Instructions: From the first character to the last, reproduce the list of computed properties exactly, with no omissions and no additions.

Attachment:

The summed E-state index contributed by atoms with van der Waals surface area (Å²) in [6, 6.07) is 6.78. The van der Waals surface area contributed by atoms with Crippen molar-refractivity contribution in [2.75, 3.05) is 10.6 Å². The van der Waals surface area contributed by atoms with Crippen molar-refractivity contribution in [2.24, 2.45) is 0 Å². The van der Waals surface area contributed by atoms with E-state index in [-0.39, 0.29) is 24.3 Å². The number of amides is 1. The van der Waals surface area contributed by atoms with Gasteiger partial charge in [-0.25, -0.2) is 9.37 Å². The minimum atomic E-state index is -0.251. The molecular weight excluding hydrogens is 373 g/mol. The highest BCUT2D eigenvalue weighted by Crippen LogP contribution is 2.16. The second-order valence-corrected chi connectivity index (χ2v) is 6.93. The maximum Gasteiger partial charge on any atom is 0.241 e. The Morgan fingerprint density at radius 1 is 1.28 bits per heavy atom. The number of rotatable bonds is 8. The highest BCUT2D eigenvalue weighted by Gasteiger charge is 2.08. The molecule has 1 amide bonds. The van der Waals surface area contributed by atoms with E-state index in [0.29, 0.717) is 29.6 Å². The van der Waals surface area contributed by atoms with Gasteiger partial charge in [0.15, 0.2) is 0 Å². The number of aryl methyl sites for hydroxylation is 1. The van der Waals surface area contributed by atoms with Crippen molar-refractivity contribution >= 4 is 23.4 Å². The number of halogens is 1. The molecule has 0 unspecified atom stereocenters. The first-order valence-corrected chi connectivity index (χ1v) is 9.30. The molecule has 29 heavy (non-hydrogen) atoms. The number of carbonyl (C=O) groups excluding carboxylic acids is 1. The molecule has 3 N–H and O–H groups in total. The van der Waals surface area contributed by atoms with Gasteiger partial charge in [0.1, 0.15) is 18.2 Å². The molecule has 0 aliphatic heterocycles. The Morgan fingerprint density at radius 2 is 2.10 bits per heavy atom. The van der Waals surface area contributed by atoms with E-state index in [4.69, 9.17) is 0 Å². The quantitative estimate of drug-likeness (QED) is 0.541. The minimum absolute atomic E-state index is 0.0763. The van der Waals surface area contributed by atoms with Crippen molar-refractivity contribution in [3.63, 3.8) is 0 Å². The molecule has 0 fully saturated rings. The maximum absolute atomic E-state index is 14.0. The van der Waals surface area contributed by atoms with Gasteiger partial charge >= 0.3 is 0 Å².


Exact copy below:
The summed E-state index contributed by atoms with van der Waals surface area (Å²) in [6, 6.07) is 6.78. The van der Waals surface area contributed by atoms with Crippen molar-refractivity contribution in [2.75, 3.05) is 10.6 Å². The van der Waals surface area contributed by atoms with Crippen molar-refractivity contribution in [2.24, 2.45) is 0 Å². The van der Waals surface area contributed by atoms with E-state index in [-0.39, 0.29) is 24.3 Å². The number of amides is 1. The van der Waals surface area contributed by atoms with Gasteiger partial charge in [-0.25, -0.2) is 9.37 Å². The minimum atomic E-state index is -0.251. The molecular weight excluding hydrogens is 373 g/mol. The highest BCUT2D eigenvalue weighted by Crippen LogP contribution is 2.16. The second-order valence-corrected chi connectivity index (χ2v) is 6.93. The maximum Gasteiger partial charge on any atom is 0.241 e. The Morgan fingerprint density at radius 1 is 1.28 bits per heavy atom. The number of rotatable bonds is 8. The highest BCUT2D eigenvalue weighted by Gasteiger charge is 2.08. The molecule has 1 amide bonds. The van der Waals surface area contributed by atoms with E-state index in [0.29, 0.717) is 29.6 Å². The van der Waals surface area contributed by atoms with Gasteiger partial charge in [0.15, 0.2) is 0 Å². The number of aryl methyl sites for hydroxylation is 1. The van der Waals surface area contributed by atoms with Crippen molar-refractivity contribution >= 4 is 23.4 Å². The number of halogens is 1. The molecule has 0 unspecified atom stereocenters. The first-order valence-corrected chi connectivity index (χ1v) is 9.30. The molecule has 29 heavy (non-hydrogen) atoms. The number of carbonyl (C=O) groups excluding carboxylic acids is 1. The molecule has 3 N–H and O–H groups in total. The van der Waals surface area contributed by atoms with Gasteiger partial charge in [0.1, 0.15) is 18.2 Å². The molecule has 0 aliphatic heterocycles. The Morgan fingerprint density at radius 2 is 2.10 bits per heavy atom. The van der Waals surface area contributed by atoms with E-state index in [4.69, 9.17) is 0 Å². The quantitative estimate of drug-likeness (QED) is 0.541. The minimum absolute atomic E-state index is 0.0763. The van der Waals surface area contributed by atoms with Crippen molar-refractivity contribution in [3.63, 3.8) is 0 Å². The molecule has 0 fully saturated rings. The maximum absolute atomic E-state index is 14.0. The van der Waals surface area contributed by atoms with Gasteiger partial charge >= 0.3 is 0 Å².